|Listed||October 12, 1984|
|Description||Shrub or small tree with round leaves and clusters of showy white flowers.|
|Habitat||Crevices in limestone cliffs beside streams.|
|Threats||Livestock grazing, erosion.|
Texas snowbells, Styrax texanus, are a smooth-barked shrub or small tree ranging in height from 5-13 ft (1.5-4 m). Leaves are nearly round, up to 3 in (8 cm) in diameter, with untoothed margins. Smooth and shiny green above, the leaves are silvery beneath from a dense covering of short, silky hairs. Showy white flowers appear in late April and early May in clusters of three to five.
Texas snowbells grow in crevices of streamside limestone cliffs on the Edwards Plateau and in the eastern Trans-Pecos Basin. Cliff-side sites are not necessarily the plant's preferred habitat but may represent a refuge from livestock that graze the canyon floors. Surrounding vegetation consists of juniper-oak savannah or creosote-bush scrub. Associated plants are Texas oak, juniper, ash, barberry, creosote, and woolly bumelia.
This plant is endemic to Edwards, Real, and Val Verde counties in south-central Texas, but researchers have discovered few Texas snowbells seedlings or saplings in the wild, indicating almost complete reproductive failure. About 40 shrubs were known to exist at six localities in the wild in 1987. This figure included plants reported from along Polecat, Cedar, and Little Hackberry creeks (Edwards County), and from the East Prong of the Neuces River (Real County). Plants also were reported, but not confirmed, on the Horace Faucett Ranch in Val Verde County. A population was recently transplanted at a site in Hill County from cultivated stock.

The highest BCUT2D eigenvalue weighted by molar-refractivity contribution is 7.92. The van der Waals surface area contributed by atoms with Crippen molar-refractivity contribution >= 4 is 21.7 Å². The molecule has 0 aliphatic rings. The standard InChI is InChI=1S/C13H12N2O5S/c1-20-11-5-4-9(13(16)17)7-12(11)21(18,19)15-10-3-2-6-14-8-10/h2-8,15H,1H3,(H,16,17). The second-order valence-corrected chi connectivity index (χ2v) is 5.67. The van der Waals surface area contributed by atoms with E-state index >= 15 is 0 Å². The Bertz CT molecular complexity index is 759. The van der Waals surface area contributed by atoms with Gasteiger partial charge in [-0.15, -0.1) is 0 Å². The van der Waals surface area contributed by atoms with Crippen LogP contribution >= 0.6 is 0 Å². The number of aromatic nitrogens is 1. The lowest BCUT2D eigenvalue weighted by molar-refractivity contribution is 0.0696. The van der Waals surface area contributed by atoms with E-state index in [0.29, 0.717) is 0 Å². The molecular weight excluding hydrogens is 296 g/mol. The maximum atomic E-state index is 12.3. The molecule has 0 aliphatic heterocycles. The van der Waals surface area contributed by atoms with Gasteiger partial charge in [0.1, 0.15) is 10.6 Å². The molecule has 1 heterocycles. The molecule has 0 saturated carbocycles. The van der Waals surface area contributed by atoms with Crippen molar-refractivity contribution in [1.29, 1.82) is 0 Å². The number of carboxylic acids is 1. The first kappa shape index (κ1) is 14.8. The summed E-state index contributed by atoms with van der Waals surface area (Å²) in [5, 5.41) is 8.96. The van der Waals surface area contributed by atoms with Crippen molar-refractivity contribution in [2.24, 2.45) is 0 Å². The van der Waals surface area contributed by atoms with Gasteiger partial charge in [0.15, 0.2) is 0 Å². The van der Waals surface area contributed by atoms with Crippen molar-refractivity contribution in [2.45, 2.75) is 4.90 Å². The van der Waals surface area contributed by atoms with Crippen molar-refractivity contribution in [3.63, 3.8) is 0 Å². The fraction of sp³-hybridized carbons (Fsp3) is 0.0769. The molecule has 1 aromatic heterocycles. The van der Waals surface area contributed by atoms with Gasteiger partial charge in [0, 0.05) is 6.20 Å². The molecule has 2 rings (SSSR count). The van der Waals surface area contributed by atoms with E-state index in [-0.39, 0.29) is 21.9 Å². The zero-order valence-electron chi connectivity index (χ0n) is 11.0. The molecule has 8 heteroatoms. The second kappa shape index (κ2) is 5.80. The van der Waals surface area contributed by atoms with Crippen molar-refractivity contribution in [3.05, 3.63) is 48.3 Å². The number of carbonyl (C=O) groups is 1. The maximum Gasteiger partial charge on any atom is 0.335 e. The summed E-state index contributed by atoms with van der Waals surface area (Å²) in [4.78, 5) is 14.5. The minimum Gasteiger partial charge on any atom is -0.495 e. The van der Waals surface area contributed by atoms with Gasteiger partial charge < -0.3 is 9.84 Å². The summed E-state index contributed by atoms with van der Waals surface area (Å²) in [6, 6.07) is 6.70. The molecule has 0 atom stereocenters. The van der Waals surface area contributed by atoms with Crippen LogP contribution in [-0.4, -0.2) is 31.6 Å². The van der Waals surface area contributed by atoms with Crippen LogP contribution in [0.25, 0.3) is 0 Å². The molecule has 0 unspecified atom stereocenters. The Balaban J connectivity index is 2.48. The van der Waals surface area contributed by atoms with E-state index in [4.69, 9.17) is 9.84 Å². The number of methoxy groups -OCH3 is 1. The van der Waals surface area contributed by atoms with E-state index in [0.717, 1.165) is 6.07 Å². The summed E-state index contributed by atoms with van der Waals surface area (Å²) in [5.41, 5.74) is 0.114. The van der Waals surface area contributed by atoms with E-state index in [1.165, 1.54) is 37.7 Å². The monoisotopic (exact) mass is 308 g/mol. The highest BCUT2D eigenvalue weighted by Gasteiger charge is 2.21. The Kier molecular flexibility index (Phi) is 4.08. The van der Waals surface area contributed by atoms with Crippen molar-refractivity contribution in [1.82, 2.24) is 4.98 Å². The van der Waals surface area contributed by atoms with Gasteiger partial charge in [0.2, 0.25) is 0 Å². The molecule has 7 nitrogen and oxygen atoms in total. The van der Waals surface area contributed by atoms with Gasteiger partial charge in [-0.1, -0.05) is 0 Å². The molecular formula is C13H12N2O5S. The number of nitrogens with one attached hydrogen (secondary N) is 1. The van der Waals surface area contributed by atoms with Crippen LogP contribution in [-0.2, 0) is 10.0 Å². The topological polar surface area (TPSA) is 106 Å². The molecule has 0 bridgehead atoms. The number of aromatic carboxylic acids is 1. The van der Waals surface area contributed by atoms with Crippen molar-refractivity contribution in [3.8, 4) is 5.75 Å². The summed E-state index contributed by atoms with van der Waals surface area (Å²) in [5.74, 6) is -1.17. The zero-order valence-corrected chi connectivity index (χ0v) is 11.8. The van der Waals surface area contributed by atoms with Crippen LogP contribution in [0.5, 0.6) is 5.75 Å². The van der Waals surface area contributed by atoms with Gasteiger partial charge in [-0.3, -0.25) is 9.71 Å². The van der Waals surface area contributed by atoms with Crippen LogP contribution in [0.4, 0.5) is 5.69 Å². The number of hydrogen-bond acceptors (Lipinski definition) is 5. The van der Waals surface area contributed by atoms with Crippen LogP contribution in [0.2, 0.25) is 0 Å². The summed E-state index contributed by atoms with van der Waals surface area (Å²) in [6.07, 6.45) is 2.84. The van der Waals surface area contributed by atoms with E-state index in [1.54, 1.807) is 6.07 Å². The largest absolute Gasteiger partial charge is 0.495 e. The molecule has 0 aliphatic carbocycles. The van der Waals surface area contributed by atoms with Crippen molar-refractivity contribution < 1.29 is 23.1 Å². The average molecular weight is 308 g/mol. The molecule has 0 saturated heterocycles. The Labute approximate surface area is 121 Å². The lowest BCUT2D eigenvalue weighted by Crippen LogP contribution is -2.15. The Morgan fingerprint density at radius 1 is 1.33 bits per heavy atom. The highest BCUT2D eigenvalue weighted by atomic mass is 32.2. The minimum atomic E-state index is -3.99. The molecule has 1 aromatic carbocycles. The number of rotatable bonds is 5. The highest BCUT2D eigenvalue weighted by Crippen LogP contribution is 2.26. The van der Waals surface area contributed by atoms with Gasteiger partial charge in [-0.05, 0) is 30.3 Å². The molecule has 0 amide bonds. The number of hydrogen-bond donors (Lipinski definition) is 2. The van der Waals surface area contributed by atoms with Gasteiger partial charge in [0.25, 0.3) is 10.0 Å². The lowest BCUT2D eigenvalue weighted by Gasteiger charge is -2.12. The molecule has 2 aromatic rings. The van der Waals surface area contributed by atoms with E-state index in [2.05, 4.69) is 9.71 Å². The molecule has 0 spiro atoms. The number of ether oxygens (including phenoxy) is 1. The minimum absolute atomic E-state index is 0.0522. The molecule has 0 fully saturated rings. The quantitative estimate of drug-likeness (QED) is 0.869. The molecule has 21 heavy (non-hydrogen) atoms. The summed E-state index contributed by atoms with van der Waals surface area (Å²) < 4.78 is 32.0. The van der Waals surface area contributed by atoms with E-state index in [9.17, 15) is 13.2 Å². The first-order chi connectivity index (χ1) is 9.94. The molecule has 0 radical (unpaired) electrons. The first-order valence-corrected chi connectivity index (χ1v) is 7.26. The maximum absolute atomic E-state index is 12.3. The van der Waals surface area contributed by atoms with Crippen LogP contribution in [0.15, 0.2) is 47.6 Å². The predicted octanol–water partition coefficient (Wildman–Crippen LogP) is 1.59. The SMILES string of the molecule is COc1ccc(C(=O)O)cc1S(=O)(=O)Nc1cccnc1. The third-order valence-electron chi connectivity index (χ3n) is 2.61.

Low numbers and a near-failure of natural reproduction make known populations particularly vulnerable to extinction. The absence of seedlings and young plants is almost certainly due to browsing cattle, deer, and imported sheep that are pervasive in the region. Stream bank erosion, worsened by flash-flooding and livestock grazing, also poses a significant threat to surviving wild plants.
Conservation and Recovery
In 1985, the Fish and Wildlife Service (FWS) entered into agreements with two landowners, who have offered to manage their properties to conserve Texas snowbells. Also in 1985, the staff of the San Antonio Botanical Garden began collecting seed from wild plants in order to cultivate the species as part of the garden's National Collection. After experimenting with various techniques of seed germination, staff botanists achieved an 85 percent germination rate. This success at once improved Texas snowbells' chances for survival.
In spring 1987, greenhouse-raised seedlings were transplanted to a site in Hill County west of San Antonio. The goal of this joint venture of the FWS, the San Antonio Botanical Gardens, Southwest Texas Junior College, and the Texas Natural Heritage Program is to triple the number of wild plants. The transplanted population is on private land, but the project enjoys the enthusiastic cooperation of the landowner.
Mahler, W. F. 1981. "Status Report: Styrax texana."Office of Endangered Species, Albuquerque.
U.S. Fish and Wildlife Service. 1984. "Determination of Texas snowbells, Styrax texana, to Be an Endangered Species." Federal Register 49: 40038.
U.S. Fish and Wildlife Service. 1987. "Texas Snow-bells (Styrax texana ) Recovery Plan." U.S. Fish and Wildlife Service, Albuquerque.